Who mattered most in Thailand in 2009

Who mattered most in Thailand in 2009

From paper airplane outrage to iconic comebacks, the year’s most interesting characters are as diverse as they are noteworthy

It was a wild year in Thailand, filled with panda obsessions, paper airplane fury and dramatic athletic firsts. We take a look at some of the people who mattered most here in 2009. Some deservedly, others, well ...we'll leave you to decide. Here they are, in no particular order:

Thongchai Jaidee: King of the greens

Thongchai JaideeThongchai Jaidee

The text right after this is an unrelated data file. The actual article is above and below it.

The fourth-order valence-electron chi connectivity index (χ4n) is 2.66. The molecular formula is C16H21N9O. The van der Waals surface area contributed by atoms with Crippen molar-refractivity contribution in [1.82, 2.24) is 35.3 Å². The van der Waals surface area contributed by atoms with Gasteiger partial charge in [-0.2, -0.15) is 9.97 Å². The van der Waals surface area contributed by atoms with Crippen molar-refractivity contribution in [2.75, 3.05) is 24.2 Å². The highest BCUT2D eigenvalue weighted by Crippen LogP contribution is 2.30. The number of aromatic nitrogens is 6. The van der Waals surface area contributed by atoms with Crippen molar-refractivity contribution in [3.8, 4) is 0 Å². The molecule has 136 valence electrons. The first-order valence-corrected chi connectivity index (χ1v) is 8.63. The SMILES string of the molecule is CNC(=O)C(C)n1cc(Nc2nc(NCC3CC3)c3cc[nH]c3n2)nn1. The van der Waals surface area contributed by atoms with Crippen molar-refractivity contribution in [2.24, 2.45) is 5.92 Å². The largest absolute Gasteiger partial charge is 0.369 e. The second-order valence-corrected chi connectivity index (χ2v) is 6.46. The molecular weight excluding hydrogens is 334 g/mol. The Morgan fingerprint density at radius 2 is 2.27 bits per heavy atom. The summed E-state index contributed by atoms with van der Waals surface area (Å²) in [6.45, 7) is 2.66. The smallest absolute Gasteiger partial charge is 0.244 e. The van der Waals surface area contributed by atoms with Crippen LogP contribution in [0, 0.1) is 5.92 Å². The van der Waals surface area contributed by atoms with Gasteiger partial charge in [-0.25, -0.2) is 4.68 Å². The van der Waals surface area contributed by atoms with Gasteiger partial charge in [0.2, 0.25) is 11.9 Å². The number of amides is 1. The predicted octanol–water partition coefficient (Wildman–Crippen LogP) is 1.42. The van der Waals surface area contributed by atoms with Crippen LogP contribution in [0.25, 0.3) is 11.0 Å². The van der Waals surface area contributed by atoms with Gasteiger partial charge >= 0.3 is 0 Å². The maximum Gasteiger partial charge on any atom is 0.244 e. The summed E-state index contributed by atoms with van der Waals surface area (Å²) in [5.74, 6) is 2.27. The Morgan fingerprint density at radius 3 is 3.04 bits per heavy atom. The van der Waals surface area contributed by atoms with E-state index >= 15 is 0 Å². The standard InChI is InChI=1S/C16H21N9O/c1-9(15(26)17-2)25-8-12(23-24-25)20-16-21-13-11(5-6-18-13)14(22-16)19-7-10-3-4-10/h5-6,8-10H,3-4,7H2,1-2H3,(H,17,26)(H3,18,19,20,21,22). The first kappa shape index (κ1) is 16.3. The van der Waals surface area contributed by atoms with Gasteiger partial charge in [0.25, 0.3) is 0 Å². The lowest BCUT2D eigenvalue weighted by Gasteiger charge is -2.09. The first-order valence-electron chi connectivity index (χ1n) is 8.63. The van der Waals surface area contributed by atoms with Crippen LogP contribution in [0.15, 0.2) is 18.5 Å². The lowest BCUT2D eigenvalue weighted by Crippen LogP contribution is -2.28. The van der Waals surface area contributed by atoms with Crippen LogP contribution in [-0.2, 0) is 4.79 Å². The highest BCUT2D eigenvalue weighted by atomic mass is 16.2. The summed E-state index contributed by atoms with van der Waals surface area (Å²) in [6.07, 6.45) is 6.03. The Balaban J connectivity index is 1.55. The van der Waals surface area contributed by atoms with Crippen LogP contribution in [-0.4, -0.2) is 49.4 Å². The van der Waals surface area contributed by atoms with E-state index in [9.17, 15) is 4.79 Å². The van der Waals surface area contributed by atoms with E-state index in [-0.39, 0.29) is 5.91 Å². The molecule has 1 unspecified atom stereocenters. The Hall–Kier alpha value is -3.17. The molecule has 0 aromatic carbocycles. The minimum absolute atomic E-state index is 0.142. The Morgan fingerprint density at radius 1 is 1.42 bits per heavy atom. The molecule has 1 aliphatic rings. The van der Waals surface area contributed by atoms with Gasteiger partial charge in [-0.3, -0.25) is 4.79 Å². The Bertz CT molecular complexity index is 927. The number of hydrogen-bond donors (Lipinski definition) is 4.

Let's forget about half-Thai pro golfer Tiger Woods; nobody appears too happy with him these days anyway. It's PGA stroker Thongchai Jaidee that has us impressed. He was instrumental in Asia's Royal Trophy win over Europe back in January this year and holds the record for most career victories on the Asian Tour.

Remarkably, Thongchai didn't even play golf until he was 16, and didn't turn pro until he was almost 30. He's also the first Thai to win a tournament on the European tour.

Mong Thongdee: Paper airplane boy

He's Thailand's unlikeliest hero, a stateless boy born to Burmese migrant workers in Chiang Mai province. Mong captured the attention of the entire country when he was denied travel permission by the Thai government to compete in Japan's international paper airplane contest, owing to his unique (lack of) citizenship.